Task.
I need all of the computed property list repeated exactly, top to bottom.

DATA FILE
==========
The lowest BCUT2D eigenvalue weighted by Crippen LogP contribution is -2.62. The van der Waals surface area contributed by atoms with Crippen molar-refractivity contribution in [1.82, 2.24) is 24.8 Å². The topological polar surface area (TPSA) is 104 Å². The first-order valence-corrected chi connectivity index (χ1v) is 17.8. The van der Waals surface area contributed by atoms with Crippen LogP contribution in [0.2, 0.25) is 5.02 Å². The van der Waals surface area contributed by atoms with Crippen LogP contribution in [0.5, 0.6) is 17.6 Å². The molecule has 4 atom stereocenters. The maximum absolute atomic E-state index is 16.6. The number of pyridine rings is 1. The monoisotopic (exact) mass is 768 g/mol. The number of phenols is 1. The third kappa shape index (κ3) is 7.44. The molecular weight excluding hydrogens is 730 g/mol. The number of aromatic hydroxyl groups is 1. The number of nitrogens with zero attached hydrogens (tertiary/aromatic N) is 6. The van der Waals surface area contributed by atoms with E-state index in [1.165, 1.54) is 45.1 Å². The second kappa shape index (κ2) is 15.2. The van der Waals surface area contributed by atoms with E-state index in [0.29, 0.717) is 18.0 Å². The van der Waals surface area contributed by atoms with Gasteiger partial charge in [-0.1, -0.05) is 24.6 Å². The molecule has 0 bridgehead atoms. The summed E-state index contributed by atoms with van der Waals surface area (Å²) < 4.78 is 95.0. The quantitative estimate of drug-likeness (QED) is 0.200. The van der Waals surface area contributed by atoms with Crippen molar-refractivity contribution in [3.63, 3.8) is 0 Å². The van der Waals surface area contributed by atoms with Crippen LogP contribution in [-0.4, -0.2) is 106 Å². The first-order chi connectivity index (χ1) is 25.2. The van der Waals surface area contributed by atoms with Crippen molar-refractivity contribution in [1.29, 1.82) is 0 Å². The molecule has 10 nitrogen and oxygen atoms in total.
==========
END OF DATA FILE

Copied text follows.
The lowest BCUT2D eigenvalue weighted by Crippen LogP contribution is -2.62. The van der Waals surface area contributed by atoms with Crippen molar-refractivity contribution in [1.82, 2.24) is 24.8 Å². The topological polar surface area (TPSA) is 104 Å². The first-order valence-corrected chi connectivity index (χ1v) is 17.8. The van der Waals surface area contributed by atoms with Crippen LogP contribution in [0.2, 0.25) is 5.02 Å². The van der Waals surface area contributed by atoms with Crippen LogP contribution in [0.5, 0.6) is 17.6 Å². The molecule has 4 atom stereocenters. The maximum absolute atomic E-state index is 16.6. The number of pyridine rings is 1. The monoisotopic (exact) mass is 768 g/mol. The number of phenols is 1. The third kappa shape index (κ3) is 7.44. The molecular weight excluding hydrogens is 730 g/mol. The number of aromatic hydroxyl groups is 1. The number of nitrogens with zero attached hydrogens (tertiary/aromatic N) is 6. The van der Waals surface area contributed by atoms with E-state index in [1.165, 1.54) is 45.1 Å². The second kappa shape index (κ2) is 15.2. The van der Waals surface area contributed by atoms with E-state index in [0.29, 0.717) is 18.0 Å². The van der Waals surface area contributed by atoms with Gasteiger partial charge in [-0.1, -0.05) is 24.6 Å². The molecule has 0 bridgehead atoms. The summed E-state index contributed by atoms with van der Waals surface area (Å²) < 4.78 is 95.0. The quantitative estimate of drug-likeness (QED) is 0.200. The van der Waals surface area contributed by atoms with Crippen molar-refractivity contribution in [3.63, 3.8) is 0 Å². The van der Waals surface area contributed by atoms with Crippen LogP contribution in [-0.4, -0.2) is 106 Å². The first-order chi connectivity index (χ1) is 25.2. The van der Waals surface area contributed by atoms with Crippen molar-refractivity contribution in [1.29, 1.82) is 0 Å². The molecule has 10 nitrogen and oxygen atoms in total.